Mr Trump’s extraterritorial application of CAATSA (Countering American Adversaries through Sanctions Act) on third countries dealing with Iran and Russia adversely impacts a number of countries, including India. It has the potential of becoming the most divisive foreign policy decision of the Trump presidency.
Many accuse Mr Trump of failing to distinguish between friends and foes and focusing foreign policy on narrow economic and security interests, ignoring human rights and humanitarian concerns and courting despots for photo ops. Isn’t there a visible shift away from the idealism and universalism, which helped bind the trans-Atlantic alliance authored by Franklin Roosevelt and Winston Churchill?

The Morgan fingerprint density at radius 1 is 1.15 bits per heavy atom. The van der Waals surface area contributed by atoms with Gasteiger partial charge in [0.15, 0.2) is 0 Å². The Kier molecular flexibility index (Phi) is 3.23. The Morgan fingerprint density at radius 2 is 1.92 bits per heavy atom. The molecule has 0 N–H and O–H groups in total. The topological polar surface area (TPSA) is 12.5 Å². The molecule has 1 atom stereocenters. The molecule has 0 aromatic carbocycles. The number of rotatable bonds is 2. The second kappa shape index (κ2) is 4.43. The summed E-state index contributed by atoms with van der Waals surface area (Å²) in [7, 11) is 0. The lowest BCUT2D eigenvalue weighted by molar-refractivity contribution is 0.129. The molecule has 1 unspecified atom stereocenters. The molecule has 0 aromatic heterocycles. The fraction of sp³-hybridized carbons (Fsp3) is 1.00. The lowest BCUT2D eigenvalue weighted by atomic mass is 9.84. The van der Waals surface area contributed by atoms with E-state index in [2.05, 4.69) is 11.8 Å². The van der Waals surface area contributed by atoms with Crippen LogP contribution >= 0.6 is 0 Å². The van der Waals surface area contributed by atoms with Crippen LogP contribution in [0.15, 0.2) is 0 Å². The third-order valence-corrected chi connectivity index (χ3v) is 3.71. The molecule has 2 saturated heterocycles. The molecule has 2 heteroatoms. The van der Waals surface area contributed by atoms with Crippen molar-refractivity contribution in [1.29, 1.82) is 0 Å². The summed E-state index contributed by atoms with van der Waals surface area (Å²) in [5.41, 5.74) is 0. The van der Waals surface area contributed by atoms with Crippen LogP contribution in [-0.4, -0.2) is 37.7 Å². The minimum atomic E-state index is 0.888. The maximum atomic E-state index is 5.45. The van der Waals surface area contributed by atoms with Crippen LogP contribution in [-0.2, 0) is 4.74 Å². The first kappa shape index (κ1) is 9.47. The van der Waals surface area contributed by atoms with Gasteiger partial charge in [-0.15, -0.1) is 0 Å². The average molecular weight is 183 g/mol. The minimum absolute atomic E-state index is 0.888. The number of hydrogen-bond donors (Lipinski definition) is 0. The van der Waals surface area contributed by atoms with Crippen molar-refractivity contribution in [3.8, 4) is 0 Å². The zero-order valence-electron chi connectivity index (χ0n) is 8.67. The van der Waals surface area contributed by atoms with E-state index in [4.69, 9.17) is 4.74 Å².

The US, with a GDP of $19.4 trillion, and the EU, with a combined GDP of $19.9 trillion form the world’s largest economic and strategic alliance. European companies account for 63 per cent of total FDI in the US valued at $1.5 trillion, whereas American companies account for 50 per cent of total FDI in Europe, estimated at $1.7 trillion. These investments generate four million jobs in the US and Europe. The self-proclaimed “stable genius” should realise the significance of the Western alliance.
The writer is a retired Indian diplomat...